NAPOLEON, OH: American Municipal Power, Inc. (AMP) and AP Alternatives (APA) are utilizing military veterans for construction of the solar generation facility under development in Napoleon, Ohio.
Solar by Soldiers is a program created by Tipping Point Renewable Energy. Tipping Point is hiring American military veterans to work on solar and efficiency projects throughout the country. Under this program two veterans have been hired to work on AMP’s Napoleon solar facility.
APA is the racking manufacturer and installer for the 3.54 MWAC Napoleon facility, which began construction in late March. AMP is working with its member utility Napoleon Light & Power on development of the project. Isofoton is manufacturing the 17,140 panels being installed at the 20.74 acre site.
“We are happy to support the Solar by Soldiers effort at our Napoleon project,” AMP President/CEO Marc Gerken said. “AMP and our member communities are leaders in the deployment of new renewable generation in the region. From building Ohio’s first utility-scale wind farm, to embarking on the largest deployment of new run-of-the-river hydroelectric generation in the country, to this solar generation project, we are supporting renewable generation efforts in a very real manner. Tipping Point’s efforts to provide employment opportunities to American veterans are tremendous and we’re pleased to be a part of it.”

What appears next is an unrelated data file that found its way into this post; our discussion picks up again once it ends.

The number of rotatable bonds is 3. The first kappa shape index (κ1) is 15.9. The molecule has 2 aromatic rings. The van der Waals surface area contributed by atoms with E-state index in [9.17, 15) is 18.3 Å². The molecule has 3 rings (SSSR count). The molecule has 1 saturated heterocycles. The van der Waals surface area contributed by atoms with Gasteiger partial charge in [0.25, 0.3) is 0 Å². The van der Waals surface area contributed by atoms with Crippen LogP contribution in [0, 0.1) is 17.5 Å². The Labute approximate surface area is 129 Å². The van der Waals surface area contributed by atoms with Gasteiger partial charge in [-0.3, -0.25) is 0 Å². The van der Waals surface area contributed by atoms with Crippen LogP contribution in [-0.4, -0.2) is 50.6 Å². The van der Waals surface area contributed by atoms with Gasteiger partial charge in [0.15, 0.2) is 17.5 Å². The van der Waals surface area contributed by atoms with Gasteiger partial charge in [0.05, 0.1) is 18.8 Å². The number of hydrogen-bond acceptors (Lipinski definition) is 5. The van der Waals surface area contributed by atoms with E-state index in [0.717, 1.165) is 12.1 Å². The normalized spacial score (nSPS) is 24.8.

Josh Von Deylen, Sales and Marketing Manager for APA, said “AP Alternatives is proud to support theSolar by Soldiers program. It is a great opportunity for APA to utilize the talent and training of the Ohio soldiers. The soldiers have been trained by Tipping Point Energy to install solar racking. Currently the soldiers are being utilized to install the solar racking and operate heavy equipment on-site. Solar by Soldiers is a program AP Alternatives plans to continue to support on future solar projects.”
Once completed, the facility will be interconnected to the City of Napoleon’s electric system, providing transmission cost savings. The city has contracted for the output of the project, but has agreed to reduce its share to allow other AMP member communities to participate in the project.
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